Finding a band that is capable of unearthing decades of nostalgia, summer soaked memories and holding the hourglass of time while winter storm Jonas howled outside the walls of 9:30 Club is rare.
After our interview before their winter tour across the U.S., I met up with Guster again on January 20 under the threat of hazardous roads and plummeting temperatures. The sold out show was a testament to the cliché thought that music can surpass time itself.
As a 19-year-old year old, I haven’t gone to a concert of a band that I’ve listened for over a decade. I have yet to listen to a band that is profoundly rooted to my life. As “Walking on a Dream” by Empire of the Sun floated around the venue, I realized that I was experiencing something spellbinding—the tangling of millions of memories, five men from Boston their keepers since 1991.
The fountain of youth was embodied through the seven albums of material that Guster drew from. The lyrics “we declared a national holiday” from their 2003 track “Keep It Together” were relevant since January 15 was announced as “Guster Day” by Boston’s mayor Marty Walsh.
Tracks from their recent album Evermotion, such as “Doin’ It By Myself,” showcased the diversity of Guster’s sound—featuring only one acoustic song. The veteran band’s inspirational spirit and lighthearted humor continued to thrive as people moved closer together and formed a community.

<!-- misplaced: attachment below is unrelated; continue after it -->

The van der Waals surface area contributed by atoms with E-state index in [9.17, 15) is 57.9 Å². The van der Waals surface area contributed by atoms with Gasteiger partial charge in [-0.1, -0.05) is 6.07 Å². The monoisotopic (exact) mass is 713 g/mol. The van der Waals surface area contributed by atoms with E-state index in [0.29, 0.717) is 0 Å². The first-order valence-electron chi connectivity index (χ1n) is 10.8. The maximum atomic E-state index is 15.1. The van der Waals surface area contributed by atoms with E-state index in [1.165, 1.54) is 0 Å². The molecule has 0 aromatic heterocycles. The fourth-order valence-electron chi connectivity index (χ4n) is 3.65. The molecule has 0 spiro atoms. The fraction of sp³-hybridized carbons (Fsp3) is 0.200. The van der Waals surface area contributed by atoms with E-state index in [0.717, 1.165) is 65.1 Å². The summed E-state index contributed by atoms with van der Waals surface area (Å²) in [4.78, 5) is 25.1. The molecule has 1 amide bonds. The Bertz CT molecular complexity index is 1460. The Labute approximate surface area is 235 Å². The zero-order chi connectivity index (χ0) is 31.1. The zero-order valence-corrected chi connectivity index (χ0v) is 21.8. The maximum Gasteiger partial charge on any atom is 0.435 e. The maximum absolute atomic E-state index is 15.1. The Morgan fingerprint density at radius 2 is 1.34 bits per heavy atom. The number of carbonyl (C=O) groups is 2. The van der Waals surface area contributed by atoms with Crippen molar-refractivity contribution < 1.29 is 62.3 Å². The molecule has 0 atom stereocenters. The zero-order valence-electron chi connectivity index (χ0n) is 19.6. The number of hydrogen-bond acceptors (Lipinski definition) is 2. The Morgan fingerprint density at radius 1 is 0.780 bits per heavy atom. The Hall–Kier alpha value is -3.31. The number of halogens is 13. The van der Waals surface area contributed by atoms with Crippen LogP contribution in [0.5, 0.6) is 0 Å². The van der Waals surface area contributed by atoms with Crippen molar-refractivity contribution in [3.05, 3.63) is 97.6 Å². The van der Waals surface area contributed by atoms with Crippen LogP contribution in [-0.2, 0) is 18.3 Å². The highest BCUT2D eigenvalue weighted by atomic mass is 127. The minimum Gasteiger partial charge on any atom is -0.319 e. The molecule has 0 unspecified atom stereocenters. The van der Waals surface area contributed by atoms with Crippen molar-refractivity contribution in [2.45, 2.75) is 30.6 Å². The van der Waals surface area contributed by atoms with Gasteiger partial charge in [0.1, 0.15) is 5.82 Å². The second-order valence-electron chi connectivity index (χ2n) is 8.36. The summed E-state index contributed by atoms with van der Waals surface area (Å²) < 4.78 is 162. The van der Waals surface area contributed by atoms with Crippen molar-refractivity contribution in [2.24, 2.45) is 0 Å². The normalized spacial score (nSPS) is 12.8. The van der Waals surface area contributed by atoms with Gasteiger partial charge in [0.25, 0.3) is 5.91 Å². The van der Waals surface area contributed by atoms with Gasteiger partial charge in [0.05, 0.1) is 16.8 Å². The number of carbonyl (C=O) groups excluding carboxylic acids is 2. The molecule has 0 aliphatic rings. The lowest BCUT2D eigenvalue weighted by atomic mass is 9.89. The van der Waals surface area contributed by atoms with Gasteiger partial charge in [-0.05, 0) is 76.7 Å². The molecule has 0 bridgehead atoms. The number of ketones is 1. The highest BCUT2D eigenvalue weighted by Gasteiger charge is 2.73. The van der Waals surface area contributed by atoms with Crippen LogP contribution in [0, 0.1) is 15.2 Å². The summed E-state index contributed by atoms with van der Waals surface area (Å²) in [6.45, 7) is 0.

That feeling was planted by opening act and “Mexo-Americana” band David Wax Museum, whom stepped onto the stage with a sense of returning to their stomping grounds.
Multi-talented and invoking the heart of Mexican folk music and Americana, they surprised the audience with their flexibility and authenticity, such as Suz Slezak’s familiarity with playing quijada, the jaw of a donkey.
Formed in 2008, the group’s five albums have all been self-released. Watching core members David Wax and Slevak dance around each other was a beautiful thing to behold. Further, seeing them with their daughter, Slevak’s vivid flower-print corset marking her in the crowd, put all the pieces together. They are a unit.
The brotherhood that Guster shares was impossible to miss—each of them in awe of the other, especially when lead singer Ryan Miller performed his dialogues about babysitter dynasties or his experiences with airbnb.
During the middle of the concert, someone yelled “Guster,” Miller grinned and replied with a sassy, “Goob job, you’re at the right concert.” Laughter following his remark.
I have never seen a group whose members have equal parts, a hydra whose talents leave their worshippers even more entranced, such as Adam Gardner’s guitar solo in “The Beginning of the End” or when percussionist Brian Rosenworcel performed a bongo solo or when he failed at playing the trombone.
The famous track “Satellite” caused some to hang onto each other, the celestial imagery creating a whirlpool, a bridge of stars that guided the audience to the labyrinth of Guster’s mind.
In an era where regurgitated songs gorge the radio and the top charts, Guster has been successful in creating something timeless, able to drown the presence of a blizzard simply with their music.
Featured Photo Credit: Adam Gardner, lead vocals, guitar, and trumpet, for the alternative rock band Guster performing at 9:30 club. (Cassie Osvatics/Bloc Reporter)
Karla Casique is a sophomore journalism major and can be reached at email@example.com.